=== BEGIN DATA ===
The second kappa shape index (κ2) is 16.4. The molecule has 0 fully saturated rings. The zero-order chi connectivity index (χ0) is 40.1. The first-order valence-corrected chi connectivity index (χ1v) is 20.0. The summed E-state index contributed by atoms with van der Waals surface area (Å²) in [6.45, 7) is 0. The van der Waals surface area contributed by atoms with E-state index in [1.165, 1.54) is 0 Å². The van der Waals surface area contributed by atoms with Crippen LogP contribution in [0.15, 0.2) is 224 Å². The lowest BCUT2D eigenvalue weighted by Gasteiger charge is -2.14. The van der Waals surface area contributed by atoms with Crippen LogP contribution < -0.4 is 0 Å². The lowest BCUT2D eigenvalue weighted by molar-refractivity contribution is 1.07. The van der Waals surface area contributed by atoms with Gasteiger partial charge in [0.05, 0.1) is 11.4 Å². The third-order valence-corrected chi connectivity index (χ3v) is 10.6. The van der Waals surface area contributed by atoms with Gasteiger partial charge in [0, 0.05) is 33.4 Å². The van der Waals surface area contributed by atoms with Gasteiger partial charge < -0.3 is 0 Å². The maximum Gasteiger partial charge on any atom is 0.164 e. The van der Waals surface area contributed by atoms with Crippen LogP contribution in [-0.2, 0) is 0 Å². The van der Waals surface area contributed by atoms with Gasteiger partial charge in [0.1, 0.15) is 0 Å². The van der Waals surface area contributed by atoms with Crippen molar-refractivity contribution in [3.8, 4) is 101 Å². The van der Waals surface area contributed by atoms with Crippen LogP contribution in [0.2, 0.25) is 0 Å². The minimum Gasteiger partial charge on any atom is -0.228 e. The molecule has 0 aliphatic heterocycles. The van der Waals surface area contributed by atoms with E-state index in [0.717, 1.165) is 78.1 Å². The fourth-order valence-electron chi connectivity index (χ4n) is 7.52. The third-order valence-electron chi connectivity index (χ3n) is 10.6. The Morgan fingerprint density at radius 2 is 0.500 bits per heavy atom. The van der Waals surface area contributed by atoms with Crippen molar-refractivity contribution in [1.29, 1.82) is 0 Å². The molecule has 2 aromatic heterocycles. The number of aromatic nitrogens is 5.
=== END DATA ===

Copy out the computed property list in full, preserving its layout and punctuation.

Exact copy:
The second kappa shape index (κ2) is 16.4. The molecule has 0 fully saturated rings. The zero-order chi connectivity index (χ0) is 40.1. The first-order valence-corrected chi connectivity index (χ1v) is 20.0. The summed E-state index contributed by atoms with van der Waals surface area (Å²) in [6.45, 7) is 0. The van der Waals surface area contributed by atoms with E-state index in [1.165, 1.54) is 0 Å². The van der Waals surface area contributed by atoms with Crippen LogP contribution in [0.15, 0.2) is 224 Å². The lowest BCUT2D eigenvalue weighted by Gasteiger charge is -2.14. The van der Waals surface area contributed by atoms with Crippen LogP contribution < -0.4 is 0 Å². The lowest BCUT2D eigenvalue weighted by molar-refractivity contribution is 1.07. The van der Waals surface area contributed by atoms with Gasteiger partial charge in [0.05, 0.1) is 11.4 Å². The third-order valence-corrected chi connectivity index (χ3v) is 10.6. The van der Waals surface area contributed by atoms with Gasteiger partial charge in [0, 0.05) is 33.4 Å². The van der Waals surface area contributed by atoms with Gasteiger partial charge < -0.3 is 0 Å². The maximum Gasteiger partial charge on any atom is 0.164 e. The van der Waals surface area contributed by atoms with Crippen LogP contribution in [-0.2, 0) is 0 Å². The van der Waals surface area contributed by atoms with Gasteiger partial charge in [0.1, 0.15) is 0 Å². The van der Waals surface area contributed by atoms with Crippen molar-refractivity contribution in [3.8, 4) is 101 Å². The van der Waals surface area contributed by atoms with Crippen LogP contribution in [0.2, 0.25) is 0 Å². The minimum Gasteiger partial charge on any atom is -0.228 e. The molecule has 0 aliphatic heterocycles. The van der Waals surface area contributed by atoms with E-state index in [0.717, 1.165) is 78.1 Å². The fourth-order valence-electron chi connectivity index (χ4n) is 7.52. The third-order valence-electron chi connectivity index (χ3n) is 10.6. The Morgan fingerprint density at radius 2 is 0.500 bits per heavy atom. The van der Waals surface area contributed by atoms with Crippen molar-refractivity contribution in [1.29, 1.82) is 0 Å². The molecule has 2 aromatic heterocycles. The number of aromatic nitrogens is 5.